Flaherty opens up about arb, '21, activism

February 23rd, 2021

JUPITER, Fla. -- There were memes, and plenty of them. But reassured on Tuesday -- the same day he faced hitters for the first time this Spring Training -- that his relationship with the Cardinals has not changed “at all” after he went through the full arbitration process and won.

“We stuck with our guns, and at the end of the day, we ended up being right,” Flaherty said. “It could have gone the other way.”

The “other way” is the $3 million the Cardinals proposed as the case was heading toward a panel. A panel of arbitrators, whose decisions are usually based on comparable performances from prior arbitration-eligible players, ultimately sided with Flaherty, awarding him $3.9 million, up from the prorated $604,500 he made in 2020.

This was only the second time the Cards played out the arbitration process in full since 1999; they won their case with Michael Wacha in 2017. Flaherty and the Cards have had brushes before, as he rejected the club’s proposed salary the past two years in the lead-up to this first time through arbitration. The club “renewed” his salary for those seasons.

Asked on Tuesday if he thinks it’s “inevitable” that he will hit free agency when he’s scheduled to do so after the 2023 season -- meaning, not come to a long-term agreement with St. Louis -- Flaherty didn’t rule it out.

“I don’t think anything is inevitable. That’s saying that things are already determined, and if you think I’ve looked two years forward, then I don’t think you know me,” he said. “We stay in the present moment of what’s going on right now. That’s something that’s a few years away. To say, ‘Yes, it’s inevitable,’ I don’t look that far ahead. So no, not at all. We stay right here, we stay in this moment.”

There was much more Flaherty discussed in his first virtual sit-down with reporters of 2021 -- a nearly 20-minute back-and-forth.

On his 2020 season, ’21 outlook

Flaherty’s 2020 struggles can be partly attributed to timing -- timing in the sense that he made only one start before the club’s COVID-19 outbreak, as his next turn in the rotation was scheduled for when St. Louis' season came to a pause. Twenty-six days passed from his Opening Day start to his second outing of the season.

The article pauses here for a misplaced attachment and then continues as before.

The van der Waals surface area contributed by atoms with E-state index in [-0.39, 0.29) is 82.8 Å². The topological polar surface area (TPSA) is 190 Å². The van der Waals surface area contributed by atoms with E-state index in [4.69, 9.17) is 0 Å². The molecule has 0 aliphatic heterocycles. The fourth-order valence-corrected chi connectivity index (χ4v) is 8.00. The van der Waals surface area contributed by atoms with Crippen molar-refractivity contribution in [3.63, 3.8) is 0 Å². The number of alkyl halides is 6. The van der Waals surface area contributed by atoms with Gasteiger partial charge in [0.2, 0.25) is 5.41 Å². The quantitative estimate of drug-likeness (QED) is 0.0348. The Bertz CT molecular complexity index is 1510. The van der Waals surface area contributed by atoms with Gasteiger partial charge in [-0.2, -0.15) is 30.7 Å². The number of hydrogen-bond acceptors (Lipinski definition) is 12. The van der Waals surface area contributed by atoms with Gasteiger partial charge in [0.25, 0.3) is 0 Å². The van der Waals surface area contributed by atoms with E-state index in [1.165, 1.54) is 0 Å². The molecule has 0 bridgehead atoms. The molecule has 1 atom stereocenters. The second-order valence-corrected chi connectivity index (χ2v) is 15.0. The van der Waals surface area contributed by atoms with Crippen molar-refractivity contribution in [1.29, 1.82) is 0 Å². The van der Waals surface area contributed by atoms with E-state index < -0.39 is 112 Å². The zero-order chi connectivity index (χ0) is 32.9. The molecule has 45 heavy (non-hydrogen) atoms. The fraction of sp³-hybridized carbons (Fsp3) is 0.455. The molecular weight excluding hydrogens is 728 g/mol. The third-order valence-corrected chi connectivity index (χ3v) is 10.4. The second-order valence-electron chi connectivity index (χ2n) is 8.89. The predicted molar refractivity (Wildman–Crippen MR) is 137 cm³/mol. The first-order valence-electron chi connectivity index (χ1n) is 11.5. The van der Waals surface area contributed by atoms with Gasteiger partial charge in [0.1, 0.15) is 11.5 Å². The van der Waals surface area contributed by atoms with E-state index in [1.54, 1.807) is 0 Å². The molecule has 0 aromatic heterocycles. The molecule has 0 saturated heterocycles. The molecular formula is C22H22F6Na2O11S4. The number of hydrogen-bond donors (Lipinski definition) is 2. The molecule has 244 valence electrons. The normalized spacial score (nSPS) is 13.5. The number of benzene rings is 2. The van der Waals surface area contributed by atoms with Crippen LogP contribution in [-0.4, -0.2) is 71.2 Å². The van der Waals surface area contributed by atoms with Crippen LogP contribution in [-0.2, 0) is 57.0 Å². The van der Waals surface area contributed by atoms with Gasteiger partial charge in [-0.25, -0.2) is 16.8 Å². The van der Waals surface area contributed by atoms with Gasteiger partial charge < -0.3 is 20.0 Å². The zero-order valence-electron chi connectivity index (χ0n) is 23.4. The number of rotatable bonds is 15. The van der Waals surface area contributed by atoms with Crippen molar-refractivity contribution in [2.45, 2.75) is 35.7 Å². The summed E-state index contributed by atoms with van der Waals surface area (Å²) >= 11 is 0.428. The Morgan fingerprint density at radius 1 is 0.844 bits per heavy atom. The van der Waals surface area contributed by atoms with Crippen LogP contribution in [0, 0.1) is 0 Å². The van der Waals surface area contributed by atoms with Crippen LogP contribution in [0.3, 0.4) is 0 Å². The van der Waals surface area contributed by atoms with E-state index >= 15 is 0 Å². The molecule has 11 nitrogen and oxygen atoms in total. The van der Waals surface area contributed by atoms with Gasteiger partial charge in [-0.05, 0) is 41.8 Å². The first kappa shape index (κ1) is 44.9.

Related

With the long term in mind, Flaherty was put on a strict limit in his return, and he threw just 105 pitches across his first two outings. It was a health-conscious plan that Flaherty appreciates now.

Flaherty was solid in his opening start and dynamite in his penultimate outing, then took a tough-luck loss while twirling six frames of one-run ball in the Wild Card Series.

“I don't think my stuff was ever perfect or the way I wanted it, or it was crisp or as sharp. I probably put a little bit too much on myself,” he said. “We’re just going to try to carry that playoff start over into this year.”

Facing Dylan Carlson, Harrison Bader and Scott Hurst on Tuesday was a beginning.

On his mindset

Along with the memes, a quick perusal of Flaherty’s social media platforms will lead you to several motivational speeches and tactics. He has embraced the mental preparation to become an ace just as much as he has the physical. And that’s more important than ever after an arduous 2020 season, with endurance uncertainties for all pitchers in ’21.

“A good friend of mine, he talked about breath, and that breath only occurs in the present,” Flaherty said. “You can’t breathe in the past. All you can control is that little bit right then and there. … It’s something that sticks with me.”

On his platform

Flaherty was one of the many athletes whose voice was elevated over the past year, after protests against social injustice and police brutality captivated the nation. He hopes that continues to expand.

That’s already been accomplished, in part. The Players Alliance Pull-Up Tour made more than 30 stops around the country, distributing baseball equipment, food and personal protective equipment for underserved communities. Those types of grassroot movements are one step. Continuing all types of conversations is another.

“I don’t think that’s something that’s ever going to go away,” Flaherty said. “I’m hoping that you’re going to see the same type of emphasis put on [Women’s History Month in] March as we have put on Black History Month. The same thing with social injustice, I'm hoping that you can kind of see the same thing going forward with athletes across all platforms, being able to push women forward the way that we have for Black history.”